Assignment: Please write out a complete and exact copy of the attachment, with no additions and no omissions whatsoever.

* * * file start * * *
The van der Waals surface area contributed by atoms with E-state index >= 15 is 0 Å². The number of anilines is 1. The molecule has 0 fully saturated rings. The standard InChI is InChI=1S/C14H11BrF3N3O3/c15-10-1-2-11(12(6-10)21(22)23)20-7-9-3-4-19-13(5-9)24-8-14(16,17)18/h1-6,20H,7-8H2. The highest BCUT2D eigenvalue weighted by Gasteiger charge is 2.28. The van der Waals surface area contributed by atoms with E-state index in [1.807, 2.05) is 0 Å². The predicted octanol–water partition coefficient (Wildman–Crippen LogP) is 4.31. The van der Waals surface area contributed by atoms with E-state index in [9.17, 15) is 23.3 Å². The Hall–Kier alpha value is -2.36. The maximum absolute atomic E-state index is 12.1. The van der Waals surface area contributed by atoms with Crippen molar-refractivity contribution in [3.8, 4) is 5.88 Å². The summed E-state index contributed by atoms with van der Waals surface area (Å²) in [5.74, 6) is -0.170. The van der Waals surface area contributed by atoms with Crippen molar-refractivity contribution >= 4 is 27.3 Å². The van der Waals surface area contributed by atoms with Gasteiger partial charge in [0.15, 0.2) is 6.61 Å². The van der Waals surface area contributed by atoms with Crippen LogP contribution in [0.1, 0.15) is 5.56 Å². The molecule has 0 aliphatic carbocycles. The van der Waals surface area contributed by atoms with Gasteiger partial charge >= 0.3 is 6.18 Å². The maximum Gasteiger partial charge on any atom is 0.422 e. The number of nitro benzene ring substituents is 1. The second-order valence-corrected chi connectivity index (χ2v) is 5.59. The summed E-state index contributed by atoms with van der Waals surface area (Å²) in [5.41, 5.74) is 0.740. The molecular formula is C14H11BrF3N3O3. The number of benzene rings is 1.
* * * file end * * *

The van der Waals surface area contributed by atoms with E-state index >= 15 is 0 Å². The number of anilines is 1. The molecule has 0 fully saturated rings. The standard InChI is InChI=1S/C14H11BrF3N3O3/c15-10-1-2-11(12(6-10)21(22)23)20-7-9-3-4-19-13(5-9)24-8-14(16,17)18/h1-6,20H,7-8H2. The highest BCUT2D eigenvalue weighted by Gasteiger charge is 2.28. The van der Waals surface area contributed by atoms with E-state index in [1.807, 2.05) is 0 Å². The predicted octanol–water partition coefficient (Wildman–Crippen LogP) is 4.31. The van der Waals surface area contributed by atoms with E-state index in [9.17, 15) is 23.3 Å². The Hall–Kier alpha value is -2.36. The maximum absolute atomic E-state index is 12.1. The van der Waals surface area contributed by atoms with Crippen molar-refractivity contribution in [3.8, 4) is 5.88 Å². The summed E-state index contributed by atoms with van der Waals surface area (Å²) in [5.74, 6) is -0.170. The van der Waals surface area contributed by atoms with Crippen molar-refractivity contribution >= 4 is 27.3 Å². The van der Waals surface area contributed by atoms with Gasteiger partial charge in [0.15, 0.2) is 6.61 Å². The van der Waals surface area contributed by atoms with Crippen LogP contribution in [0.1, 0.15) is 5.56 Å². The molecule has 0 aliphatic carbocycles. The van der Waals surface area contributed by atoms with Gasteiger partial charge >= 0.3 is 6.18 Å². The maximum Gasteiger partial charge on any atom is 0.422 e. The number of nitro benzene ring substituents is 1. The second-order valence-corrected chi connectivity index (χ2v) is 5.59. The summed E-state index contributed by atoms with van der Waals surface area (Å²) in [5.41, 5.74) is 0.740. The molecular formula is C14H11BrF3N3O3. The number of benzene rings is 1.